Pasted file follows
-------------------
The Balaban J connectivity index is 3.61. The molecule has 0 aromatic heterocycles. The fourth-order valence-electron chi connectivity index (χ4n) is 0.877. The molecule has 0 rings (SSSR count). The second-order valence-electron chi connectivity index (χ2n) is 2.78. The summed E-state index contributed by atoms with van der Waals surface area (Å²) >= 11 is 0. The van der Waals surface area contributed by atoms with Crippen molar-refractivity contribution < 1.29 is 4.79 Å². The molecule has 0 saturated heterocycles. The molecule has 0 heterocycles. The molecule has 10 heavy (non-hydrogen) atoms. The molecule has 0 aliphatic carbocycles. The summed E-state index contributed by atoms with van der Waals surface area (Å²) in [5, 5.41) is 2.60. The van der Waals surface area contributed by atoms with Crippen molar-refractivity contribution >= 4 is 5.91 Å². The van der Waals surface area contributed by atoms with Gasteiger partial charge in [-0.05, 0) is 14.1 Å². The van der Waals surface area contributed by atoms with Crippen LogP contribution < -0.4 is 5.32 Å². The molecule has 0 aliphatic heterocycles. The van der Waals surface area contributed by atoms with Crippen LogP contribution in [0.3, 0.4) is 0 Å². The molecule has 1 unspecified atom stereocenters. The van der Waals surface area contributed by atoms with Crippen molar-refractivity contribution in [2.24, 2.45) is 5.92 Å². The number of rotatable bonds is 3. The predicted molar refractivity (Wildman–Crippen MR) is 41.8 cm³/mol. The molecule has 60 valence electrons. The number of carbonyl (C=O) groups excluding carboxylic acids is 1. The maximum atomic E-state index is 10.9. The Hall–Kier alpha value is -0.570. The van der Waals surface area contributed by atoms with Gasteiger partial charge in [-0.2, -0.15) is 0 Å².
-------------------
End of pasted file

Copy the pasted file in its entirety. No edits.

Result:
The Balaban J connectivity index is 3.61. The molecule has 0 aromatic heterocycles. The fourth-order valence-electron chi connectivity index (χ4n) is 0.877. The molecule has 0 rings (SSSR count). The second-order valence-electron chi connectivity index (χ2n) is 2.78. The summed E-state index contributed by atoms with van der Waals surface area (Å²) >= 11 is 0. The van der Waals surface area contributed by atoms with Crippen molar-refractivity contribution < 1.29 is 4.79 Å². The molecule has 0 saturated heterocycles. The molecule has 0 heterocycles. The molecule has 10 heavy (non-hydrogen) atoms. The molecule has 0 aliphatic carbocycles. The summed E-state index contributed by atoms with van der Waals surface area (Å²) in [5, 5.41) is 2.60. The van der Waals surface area contributed by atoms with Crippen molar-refractivity contribution >= 4 is 5.91 Å². The van der Waals surface area contributed by atoms with Gasteiger partial charge in [-0.05, 0) is 14.1 Å². The van der Waals surface area contributed by atoms with Crippen LogP contribution < -0.4 is 5.32 Å². The molecule has 0 aliphatic heterocycles. The van der Waals surface area contributed by atoms with Crippen LogP contribution in [0.3, 0.4) is 0 Å². The molecule has 1 unspecified atom stereocenters. The van der Waals surface area contributed by atoms with Crippen molar-refractivity contribution in [2.24, 2.45) is 5.92 Å². The number of rotatable bonds is 3. The predicted molar refractivity (Wildman–Crippen MR) is 41.8 cm³/mol. The molecule has 60 valence electrons. The number of carbonyl (C=O) groups excluding carboxylic acids is 1. The maximum atomic E-state index is 10.9. The Hall–Kier alpha value is -0.570. The van der Waals surface area contributed by atoms with Gasteiger partial charge in [-0.2, -0.15) is 0 Å².